Congestion on the nation's roads and railways presents a serious national problem costing in excess of $78 billion (2005 dollars) a year in travel delay and wasted fuel, and this amount is increasing. In 1995 the total estimated cost was just over $45 billion; in 2004 just over $73 billion (The 2007 Urban Mobility Report, Texas Transportation Institute, September 2007). Contributing to this increase in total congestion cost are growing trade volumes, shifting population centers, land use conflicts (particularly in waterfront areas), and increasing energy cost. Increasing demand in the face of growing transportation system constraints affects the ability to move freight and people. Projections indicate the problem will continue to escalate. Limited land availability, coupled with the high cost of expanding or building new roads and rail systems in heavily populated areas around most U.S. cities, reinforces the need to develop alternatives.
The 25,000-mile marine transportation system offers opportunities to expand existing ferry routes and develop new ferry services, adding capacity to constrained transportation networks and, potentially, helping to meet the growing demand. According to the Bureau of Transportation Statistics 2006 Ferry Survey, annual one-way ferry patronage for 2005 exceeded 84 million passengers and 28 million vehicles, decreasing pressure on parallel transportation corridors. Ferry services could, however, play an even greater role in managing congestion and improving mobility. To meet that need, practical guidelines are required to evaluate opportunities for existing or new ferry service either as an alternative or as a complement to other transportation modes.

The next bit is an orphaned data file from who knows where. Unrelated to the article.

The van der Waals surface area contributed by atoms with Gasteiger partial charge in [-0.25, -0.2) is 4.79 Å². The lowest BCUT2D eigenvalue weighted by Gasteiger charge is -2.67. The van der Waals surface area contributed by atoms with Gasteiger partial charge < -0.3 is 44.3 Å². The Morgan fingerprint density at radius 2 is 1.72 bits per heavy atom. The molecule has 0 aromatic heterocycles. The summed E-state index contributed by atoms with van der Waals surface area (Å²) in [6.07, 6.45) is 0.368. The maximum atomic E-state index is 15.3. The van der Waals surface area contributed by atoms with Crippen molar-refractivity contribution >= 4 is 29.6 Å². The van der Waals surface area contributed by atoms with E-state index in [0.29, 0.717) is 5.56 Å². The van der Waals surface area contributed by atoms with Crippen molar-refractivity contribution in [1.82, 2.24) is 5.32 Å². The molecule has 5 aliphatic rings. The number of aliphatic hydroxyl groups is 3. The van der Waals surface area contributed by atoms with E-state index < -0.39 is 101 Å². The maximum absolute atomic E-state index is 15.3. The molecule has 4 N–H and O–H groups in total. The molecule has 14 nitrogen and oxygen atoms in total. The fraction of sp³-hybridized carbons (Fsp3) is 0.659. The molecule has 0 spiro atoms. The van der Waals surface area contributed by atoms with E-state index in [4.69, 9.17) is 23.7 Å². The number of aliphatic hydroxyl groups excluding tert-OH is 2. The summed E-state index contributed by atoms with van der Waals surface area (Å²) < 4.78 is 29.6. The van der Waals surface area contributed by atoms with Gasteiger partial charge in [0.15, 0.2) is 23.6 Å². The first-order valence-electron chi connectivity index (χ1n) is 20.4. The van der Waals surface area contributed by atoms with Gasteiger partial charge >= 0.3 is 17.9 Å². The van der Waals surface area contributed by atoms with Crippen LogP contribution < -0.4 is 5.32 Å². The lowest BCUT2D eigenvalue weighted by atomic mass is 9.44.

The objective of this research is to develop guidelines for planning, marketing, operating, and managing a ferry transportation system. The guidelines should examine the potential benefits of and impediments to ferry transportation services, and help establish planning, operational, and management benchmarks. The guidelines should, at a minimum, address the following: (a) ability to increase capacity of the local, regional, or national transportation network; (b) potential to reduce travel congestion; (c) degree of potential environmental mitigation; (d) potential effect on local and regional economies; (e) procedures for measuring cost effectiveness; and (f) ability to contribute to disaster/emergency preparedness. The guidelines should include criteria that stakeholders can use to evaluate the viability of proposed ferry services and identify current planning, operating, and management practices effective in various geographical areas where ferry services are operating as a function of the type of service provided.
Status: The final report has been published as TCRP Report 152.